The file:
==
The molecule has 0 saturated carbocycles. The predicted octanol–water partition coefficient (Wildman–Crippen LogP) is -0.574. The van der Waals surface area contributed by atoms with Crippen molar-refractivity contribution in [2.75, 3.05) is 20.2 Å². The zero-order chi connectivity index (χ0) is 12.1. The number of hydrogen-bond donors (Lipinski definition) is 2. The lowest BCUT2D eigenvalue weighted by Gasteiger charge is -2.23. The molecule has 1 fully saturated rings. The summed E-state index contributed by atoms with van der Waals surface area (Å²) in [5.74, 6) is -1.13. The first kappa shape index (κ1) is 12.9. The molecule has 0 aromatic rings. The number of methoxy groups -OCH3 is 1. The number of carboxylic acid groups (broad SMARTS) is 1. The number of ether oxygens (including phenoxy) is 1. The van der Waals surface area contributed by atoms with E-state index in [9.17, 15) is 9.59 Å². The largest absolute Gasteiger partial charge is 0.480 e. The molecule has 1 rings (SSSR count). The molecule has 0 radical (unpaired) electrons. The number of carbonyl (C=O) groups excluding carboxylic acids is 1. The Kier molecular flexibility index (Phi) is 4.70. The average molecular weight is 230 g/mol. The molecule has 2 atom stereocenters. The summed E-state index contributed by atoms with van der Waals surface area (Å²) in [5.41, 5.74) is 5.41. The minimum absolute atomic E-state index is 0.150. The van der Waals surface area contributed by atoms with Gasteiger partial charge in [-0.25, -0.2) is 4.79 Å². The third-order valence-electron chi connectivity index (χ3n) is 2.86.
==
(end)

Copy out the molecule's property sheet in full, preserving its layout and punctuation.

The molecule has 0 saturated carbocycles. The predicted octanol–water partition coefficient (Wildman–Crippen LogP) is -0.574. The van der Waals surface area contributed by atoms with Crippen molar-refractivity contribution in [2.75, 3.05) is 20.2 Å². The zero-order chi connectivity index (χ0) is 12.1. The number of hydrogen-bond donors (Lipinski definition) is 2. The lowest BCUT2D eigenvalue weighted by Gasteiger charge is -2.23. The molecule has 1 fully saturated rings. The summed E-state index contributed by atoms with van der Waals surface area (Å²) in [5.74, 6) is -1.13. The first kappa shape index (κ1) is 12.9. The molecule has 0 aromatic rings. The number of methoxy groups -OCH3 is 1. The number of carboxylic acid groups (broad SMARTS) is 1. The number of ether oxygens (including phenoxy) is 1. The van der Waals surface area contributed by atoms with E-state index in [9.17, 15) is 9.59 Å². The largest absolute Gasteiger partial charge is 0.480 e. The molecule has 1 rings (SSSR count). The molecule has 0 radical (unpaired) electrons. The number of carbonyl (C=O) groups excluding carboxylic acids is 1. The Kier molecular flexibility index (Phi) is 4.70. The average molecular weight is 230 g/mol. The molecule has 2 atom stereocenters. The summed E-state index contributed by atoms with van der Waals surface area (Å²) in [5.41, 5.74) is 5.41. The minimum absolute atomic E-state index is 0.150. The van der Waals surface area contributed by atoms with Gasteiger partial charge in [-0.25, -0.2) is 4.79 Å². The third-order valence-electron chi connectivity index (χ3n) is 2.86.